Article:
Torrie Green, who works in a group home for people with disabilities, has come out to protest four times saying she wants to make a change.
“I know stuff’s not going to change overnight or next week but eventually I hope so,” she said.
Green said she’s protested after Floyd’s death and the death of Jamar Clark, and when she heard Wright was killed, she thought “when is it going to end?”
“What they’re doing is not right,” she said. “It could’ve been my dad, it could be my niece, nephew, you know anybody.”
She and her mother, Kristin Green, have been watching the Chauvin trial. Kristin Green thinks Chauvin will be found guilty but isn’t sure how much prison time he’ll be sentenced to.
As the crowd dances to a remix of ‘Every Breath You Take’ with glow sticks raised, Amanda Vo and Ashley Vee passed out chips and trail mix to demonstrators. Vee, 27, said just being present makes a difference, but she’s trying to find ways to serve the community’s needs.
“Contributing in whatever way I can is needed, it’s dire,” she said. “I’m not even focused on being cold or the rain, it’s like how can we help other people who are here, who are putting their bodies on the line for what is happening?”
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Vee, 27, said she has been keeping up with the livestream of the Chauvin trial, but it can be tiring.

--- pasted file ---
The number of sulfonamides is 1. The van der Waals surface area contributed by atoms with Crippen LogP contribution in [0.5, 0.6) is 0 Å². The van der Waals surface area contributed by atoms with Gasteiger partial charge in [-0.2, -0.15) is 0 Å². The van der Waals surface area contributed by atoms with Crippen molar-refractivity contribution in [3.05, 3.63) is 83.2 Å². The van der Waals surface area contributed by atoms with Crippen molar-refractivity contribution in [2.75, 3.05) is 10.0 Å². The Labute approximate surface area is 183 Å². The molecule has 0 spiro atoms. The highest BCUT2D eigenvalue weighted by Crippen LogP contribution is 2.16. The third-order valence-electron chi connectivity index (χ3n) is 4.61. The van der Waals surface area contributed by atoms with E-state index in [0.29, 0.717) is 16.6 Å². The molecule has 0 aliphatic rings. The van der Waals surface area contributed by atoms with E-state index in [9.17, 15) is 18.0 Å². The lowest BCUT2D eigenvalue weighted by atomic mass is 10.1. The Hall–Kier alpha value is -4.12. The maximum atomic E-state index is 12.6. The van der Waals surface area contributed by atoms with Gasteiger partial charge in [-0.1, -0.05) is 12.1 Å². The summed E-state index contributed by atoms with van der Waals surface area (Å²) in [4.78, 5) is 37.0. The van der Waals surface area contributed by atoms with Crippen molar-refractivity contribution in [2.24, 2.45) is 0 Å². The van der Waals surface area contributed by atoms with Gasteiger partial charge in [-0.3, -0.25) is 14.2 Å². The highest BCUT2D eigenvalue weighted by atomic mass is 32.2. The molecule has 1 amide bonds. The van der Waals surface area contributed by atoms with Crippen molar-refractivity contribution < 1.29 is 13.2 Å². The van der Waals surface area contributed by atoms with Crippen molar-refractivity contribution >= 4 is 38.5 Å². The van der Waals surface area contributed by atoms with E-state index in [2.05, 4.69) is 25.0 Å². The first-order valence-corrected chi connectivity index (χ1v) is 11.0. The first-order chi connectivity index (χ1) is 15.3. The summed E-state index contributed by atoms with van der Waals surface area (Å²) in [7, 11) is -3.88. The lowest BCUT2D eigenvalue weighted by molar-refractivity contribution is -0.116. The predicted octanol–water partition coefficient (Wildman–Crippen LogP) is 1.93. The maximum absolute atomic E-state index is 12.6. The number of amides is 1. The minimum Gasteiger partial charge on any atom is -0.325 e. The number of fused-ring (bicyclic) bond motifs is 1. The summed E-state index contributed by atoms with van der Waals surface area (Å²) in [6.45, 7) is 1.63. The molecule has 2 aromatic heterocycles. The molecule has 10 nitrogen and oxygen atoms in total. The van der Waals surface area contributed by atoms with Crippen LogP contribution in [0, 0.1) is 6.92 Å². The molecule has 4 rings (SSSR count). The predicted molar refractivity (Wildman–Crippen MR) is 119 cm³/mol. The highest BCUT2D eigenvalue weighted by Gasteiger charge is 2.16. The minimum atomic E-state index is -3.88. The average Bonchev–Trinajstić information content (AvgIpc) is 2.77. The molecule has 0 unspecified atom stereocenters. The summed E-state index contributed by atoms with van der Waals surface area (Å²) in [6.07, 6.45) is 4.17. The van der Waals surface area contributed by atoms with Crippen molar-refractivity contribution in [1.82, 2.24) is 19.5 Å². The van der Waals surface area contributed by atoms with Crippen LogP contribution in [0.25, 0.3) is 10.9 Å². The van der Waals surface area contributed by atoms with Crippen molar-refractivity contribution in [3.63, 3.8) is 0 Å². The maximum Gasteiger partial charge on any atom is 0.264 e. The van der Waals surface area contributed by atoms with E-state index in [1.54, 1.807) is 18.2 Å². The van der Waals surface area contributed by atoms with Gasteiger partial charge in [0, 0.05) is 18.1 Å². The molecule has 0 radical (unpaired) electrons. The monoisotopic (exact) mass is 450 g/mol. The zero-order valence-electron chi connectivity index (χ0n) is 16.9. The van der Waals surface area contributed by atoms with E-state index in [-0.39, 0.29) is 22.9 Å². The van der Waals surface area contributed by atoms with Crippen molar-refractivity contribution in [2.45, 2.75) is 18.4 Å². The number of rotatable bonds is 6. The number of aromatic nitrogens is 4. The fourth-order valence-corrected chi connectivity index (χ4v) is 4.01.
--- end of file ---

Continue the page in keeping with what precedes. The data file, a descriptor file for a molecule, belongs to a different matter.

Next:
“Day by day it just takes so much energy and then hearing about (Wright’s death) in the midst of it, it’s like what else?” she said. “It’s just hard for me to actually have hope that he’s going to be held accountable and prosecuted to the fullest extent of the law.”
Vo, 21, expressed frustration at the barricades and increased security erected in response to the protests.
“All of these structures to protect themselves and for what?” Vo said. “Because the community is angry because they’re not being heard?
She said what keeps her going is a desire to use her privilege to support Black and brown people who may face harsher repercussions from law enforcement for protesting.
“I know there are a lot of people that can’t protest that can’t be out here because they’re being killed,” Vo said.
Unlike recent nights of protest that ended in confrontations between police and demonstrators, much of the crowd dispersed around 9 p.m. well before the 11 p.m. curfew.
Contributing: Elinor Aspegren, Grace Hauck, Eric Ferkenhoff, Tami Abdollah and Kevin McCoy